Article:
British Prime Minister Boris Johnson has defied growing calls to resign as members of his government continue to resign en masse.
Most important points:
- More than 32 politicians and MPs have resigned in the past two days
- The string of resignations began Tuesday after treasurer Rishi Sunak and health minister Sajid Javid suddenly quit
- Mr Johnson faces renewed calls to resign after his latest mishandling scandal in sexual harassment case
“The job of a prime minister in difficult circumstances when you’ve been given a colossal mandate is to keep going,” Johnson told parliament on Wednesday.
“And that’s what I’m going to do.”
Badly injured by the resignation of a spate of senior colleagues and secretaries of state who said he was not fit to rule, Mr Johnson tried to fight during the prime minister’s weekly questioning session.
With the number of layoffs rising to more than 32, some wondered if Mr Johnson could fill vacancies at a time when the government is being called upon to address a cost of living crisis and support an economy that is on the decline. on a sharp slowdown, possibly a recession.
More than 30 senior politicians and secretaries of state have left parliament a day after two cabinet members, treasurer Rishi Sunak and health minister Sajid Javid, announced their resignations in protest at Johnson’s latest gaffe, handling a sexual misconduct scandal.
His immediate fate could be decided as soon as possible later on Wednesday at a meeting of the so-called 1922 committee, formally known as the Conservative Private Members’ Committee, which sets the rules for voting for the confidence of the leaders.
A spokesman said Johnson was confident he would win a vote of no confidence.
Javid calls for more senior layoffs
In his farewell address to the British Parliament, the former health secretary said the public expected members of government to “maintain honesty and integrity” and warned of the precarious position it now finds itself in.
“We’ve seen in major democracies what happens when divisions are entrenched and not bridged,” Javid said.
“We can’t let that happen here.”
Mr Javid also called on more senior colleagues to resign on Wednesday as it became increasingly difficult to stay in government.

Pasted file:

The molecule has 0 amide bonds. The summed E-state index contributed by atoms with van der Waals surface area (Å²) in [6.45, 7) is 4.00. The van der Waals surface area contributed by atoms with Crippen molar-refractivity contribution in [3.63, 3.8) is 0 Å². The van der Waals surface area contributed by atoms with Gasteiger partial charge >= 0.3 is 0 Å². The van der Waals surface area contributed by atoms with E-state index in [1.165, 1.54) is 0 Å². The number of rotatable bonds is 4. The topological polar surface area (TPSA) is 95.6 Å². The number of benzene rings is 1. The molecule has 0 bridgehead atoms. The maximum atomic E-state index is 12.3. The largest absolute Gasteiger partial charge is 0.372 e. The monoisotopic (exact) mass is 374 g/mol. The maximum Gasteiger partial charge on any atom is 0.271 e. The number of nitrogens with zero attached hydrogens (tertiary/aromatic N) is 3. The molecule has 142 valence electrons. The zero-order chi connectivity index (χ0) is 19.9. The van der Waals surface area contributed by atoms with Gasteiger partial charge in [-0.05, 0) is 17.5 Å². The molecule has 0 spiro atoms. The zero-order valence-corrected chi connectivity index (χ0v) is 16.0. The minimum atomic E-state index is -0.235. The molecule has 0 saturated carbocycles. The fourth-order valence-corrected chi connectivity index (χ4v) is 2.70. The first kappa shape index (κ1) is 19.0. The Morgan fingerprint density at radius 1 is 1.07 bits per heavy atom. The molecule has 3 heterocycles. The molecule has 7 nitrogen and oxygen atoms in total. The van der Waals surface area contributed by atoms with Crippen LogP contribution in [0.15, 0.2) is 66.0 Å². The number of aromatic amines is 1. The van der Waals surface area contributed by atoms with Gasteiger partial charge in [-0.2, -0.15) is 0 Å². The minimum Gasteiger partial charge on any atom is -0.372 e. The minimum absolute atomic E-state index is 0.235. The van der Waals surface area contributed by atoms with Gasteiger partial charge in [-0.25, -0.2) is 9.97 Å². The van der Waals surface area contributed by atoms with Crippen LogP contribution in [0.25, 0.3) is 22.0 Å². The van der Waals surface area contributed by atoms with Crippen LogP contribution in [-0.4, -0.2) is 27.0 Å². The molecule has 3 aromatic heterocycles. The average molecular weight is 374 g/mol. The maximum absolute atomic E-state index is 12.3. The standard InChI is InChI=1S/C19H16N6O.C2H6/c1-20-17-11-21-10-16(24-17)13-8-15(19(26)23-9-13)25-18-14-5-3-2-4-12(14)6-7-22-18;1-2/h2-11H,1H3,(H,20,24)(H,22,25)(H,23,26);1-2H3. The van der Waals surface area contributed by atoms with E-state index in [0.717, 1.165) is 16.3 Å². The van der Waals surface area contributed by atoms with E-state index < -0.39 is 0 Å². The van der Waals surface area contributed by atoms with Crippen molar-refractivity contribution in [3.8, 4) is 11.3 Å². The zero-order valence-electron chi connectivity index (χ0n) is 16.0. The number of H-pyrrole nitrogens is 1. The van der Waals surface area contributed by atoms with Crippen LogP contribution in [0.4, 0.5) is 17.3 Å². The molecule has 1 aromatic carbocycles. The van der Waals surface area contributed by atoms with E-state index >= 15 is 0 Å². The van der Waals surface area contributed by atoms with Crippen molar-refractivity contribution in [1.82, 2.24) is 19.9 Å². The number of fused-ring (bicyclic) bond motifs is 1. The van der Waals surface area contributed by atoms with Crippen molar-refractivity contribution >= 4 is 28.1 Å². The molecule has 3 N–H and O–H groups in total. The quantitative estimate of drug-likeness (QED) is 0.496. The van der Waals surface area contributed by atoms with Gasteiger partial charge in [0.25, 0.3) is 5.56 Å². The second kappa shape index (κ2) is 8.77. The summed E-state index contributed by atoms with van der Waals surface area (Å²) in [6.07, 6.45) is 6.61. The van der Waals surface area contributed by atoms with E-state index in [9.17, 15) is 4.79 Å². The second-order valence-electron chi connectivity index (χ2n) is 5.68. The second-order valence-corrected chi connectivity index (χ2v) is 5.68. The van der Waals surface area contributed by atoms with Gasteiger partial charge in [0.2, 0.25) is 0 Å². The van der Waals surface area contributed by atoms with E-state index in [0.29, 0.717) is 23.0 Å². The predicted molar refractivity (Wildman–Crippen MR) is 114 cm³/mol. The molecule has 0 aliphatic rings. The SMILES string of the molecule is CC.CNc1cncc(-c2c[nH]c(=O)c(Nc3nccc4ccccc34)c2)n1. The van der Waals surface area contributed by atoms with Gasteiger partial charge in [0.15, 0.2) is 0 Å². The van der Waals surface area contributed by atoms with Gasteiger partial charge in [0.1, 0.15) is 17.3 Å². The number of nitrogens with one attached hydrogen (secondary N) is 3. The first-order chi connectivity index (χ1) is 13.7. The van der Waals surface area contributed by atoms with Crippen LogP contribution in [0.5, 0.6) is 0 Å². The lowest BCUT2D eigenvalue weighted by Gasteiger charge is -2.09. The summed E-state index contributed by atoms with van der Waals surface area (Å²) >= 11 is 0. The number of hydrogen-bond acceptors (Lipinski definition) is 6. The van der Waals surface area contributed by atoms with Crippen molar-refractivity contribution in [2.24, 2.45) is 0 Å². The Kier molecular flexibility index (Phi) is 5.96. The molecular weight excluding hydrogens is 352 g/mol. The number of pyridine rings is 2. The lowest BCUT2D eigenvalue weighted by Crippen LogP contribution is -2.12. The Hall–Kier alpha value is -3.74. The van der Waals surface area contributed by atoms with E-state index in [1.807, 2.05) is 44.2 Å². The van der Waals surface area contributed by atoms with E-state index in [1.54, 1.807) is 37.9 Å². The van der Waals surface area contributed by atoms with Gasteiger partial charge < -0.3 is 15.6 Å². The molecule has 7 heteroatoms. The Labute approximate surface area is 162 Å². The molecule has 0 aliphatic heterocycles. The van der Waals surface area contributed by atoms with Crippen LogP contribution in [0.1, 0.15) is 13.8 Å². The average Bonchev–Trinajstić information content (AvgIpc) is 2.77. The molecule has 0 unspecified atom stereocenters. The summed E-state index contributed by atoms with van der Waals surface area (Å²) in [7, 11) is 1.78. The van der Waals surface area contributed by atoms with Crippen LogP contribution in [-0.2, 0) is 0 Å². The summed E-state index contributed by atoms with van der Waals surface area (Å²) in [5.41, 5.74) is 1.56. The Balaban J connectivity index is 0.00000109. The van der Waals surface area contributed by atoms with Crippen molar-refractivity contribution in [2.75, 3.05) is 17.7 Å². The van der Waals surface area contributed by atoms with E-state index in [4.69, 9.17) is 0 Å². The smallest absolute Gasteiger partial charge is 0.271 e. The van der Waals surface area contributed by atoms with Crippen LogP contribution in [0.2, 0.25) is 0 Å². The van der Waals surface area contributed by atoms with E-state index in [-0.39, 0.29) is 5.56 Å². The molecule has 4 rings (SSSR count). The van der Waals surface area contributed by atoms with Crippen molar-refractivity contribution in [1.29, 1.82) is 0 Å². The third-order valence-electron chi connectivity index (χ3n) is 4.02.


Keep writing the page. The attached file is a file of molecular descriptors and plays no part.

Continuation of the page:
Mr Javid said that at some point people have to conclude that enough is enough.
“That point is now,” he said.
In his letter of resignation to the Prime Minister, the Financial Services Secretary, Mr Glen, said he could no longer reconcile his commitment to the role with “the complete lack of confidence” in Mr Johnson’s leadership.
“Recent events related to the handling of the appointment of the former Deputy Chief Whip, and the poor judgment you have shown, have made it impossible for me to proceed with my conscience,” he wrote.
Outgoing Housing Minister Stuart Andrew said he had no choice but to resign after his loyalty to the Prime Minister cost him some of his integrity.
“Loyalty and unity are qualities I have always tried to bring to our great party, but I fear I have let these override my judgment recently,” wrote Mr Stuart on Twitter.
“There comes a time when you have to look at your own personal integrity and that’s now.”
“Given the recent events, I have no choice but to resign.”
During the prime minister’s question-and-answer session on Wednesday, Conservative MP David Davis delivered a scathing attack on the embattled leader, calling on him to put the interests of the nations first and step down.
“Six months ago I called on the Prime Minister to resign because even then it was clear that his approach to leadership and integrity was already creating a pipeline of problems that will cripple a good government,” he said.
In response, Mr Johnson brushed off the comments, saying he “just couldn’t disagree with him anymore”.
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